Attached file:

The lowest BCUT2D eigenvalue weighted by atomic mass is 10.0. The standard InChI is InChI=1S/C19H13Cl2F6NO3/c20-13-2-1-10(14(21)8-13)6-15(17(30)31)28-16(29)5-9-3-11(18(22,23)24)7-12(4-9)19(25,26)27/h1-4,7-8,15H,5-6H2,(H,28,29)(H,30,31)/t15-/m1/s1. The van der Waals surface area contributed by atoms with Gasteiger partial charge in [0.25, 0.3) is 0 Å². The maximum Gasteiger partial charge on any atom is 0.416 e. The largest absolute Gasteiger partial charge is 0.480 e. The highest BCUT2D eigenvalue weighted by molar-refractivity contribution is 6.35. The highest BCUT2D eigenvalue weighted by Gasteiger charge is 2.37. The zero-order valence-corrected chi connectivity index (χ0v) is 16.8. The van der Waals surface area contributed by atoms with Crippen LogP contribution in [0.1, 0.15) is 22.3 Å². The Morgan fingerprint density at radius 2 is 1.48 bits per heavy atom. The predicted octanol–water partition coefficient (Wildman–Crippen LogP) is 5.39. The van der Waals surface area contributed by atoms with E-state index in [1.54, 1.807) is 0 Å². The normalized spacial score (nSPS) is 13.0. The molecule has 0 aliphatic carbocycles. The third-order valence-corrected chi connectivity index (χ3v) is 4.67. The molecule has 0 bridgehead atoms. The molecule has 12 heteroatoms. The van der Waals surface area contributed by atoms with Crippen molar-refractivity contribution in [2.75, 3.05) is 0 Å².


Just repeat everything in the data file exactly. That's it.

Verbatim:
The lowest BCUT2D eigenvalue weighted by atomic mass is 10.0. The standard InChI is InChI=1S/C19H13Cl2F6NO3/c20-13-2-1-10(14(21)8-13)6-15(17(30)31)28-16(29)5-9-3-11(18(22,23)24)7-12(4-9)19(25,26)27/h1-4,7-8,15H,5-6H2,(H,28,29)(H,30,31)/t15-/m1/s1. The van der Waals surface area contributed by atoms with Gasteiger partial charge in [0.25, 0.3) is 0 Å². The maximum Gasteiger partial charge on any atom is 0.416 e. The largest absolute Gasteiger partial charge is 0.480 e. The highest BCUT2D eigenvalue weighted by molar-refractivity contribution is 6.35. The highest BCUT2D eigenvalue weighted by Gasteiger charge is 2.37. The zero-order valence-corrected chi connectivity index (χ0v) is 16.8. The van der Waals surface area contributed by atoms with Crippen LogP contribution in [0.1, 0.15) is 22.3 Å². The Morgan fingerprint density at radius 2 is 1.48 bits per heavy atom. The predicted octanol–water partition coefficient (Wildman–Crippen LogP) is 5.39. The van der Waals surface area contributed by atoms with E-state index in [1.54, 1.807) is 0 Å². The normalized spacial score (nSPS) is 13.0. The molecule has 0 aliphatic carbocycles. The third-order valence-corrected chi connectivity index (χ3v) is 4.67. The molecule has 0 bridgehead atoms. The molecule has 12 heteroatoms. The van der Waals surface area contributed by atoms with Crippen molar-refractivity contribution in [2.75, 3.05) is 0 Å².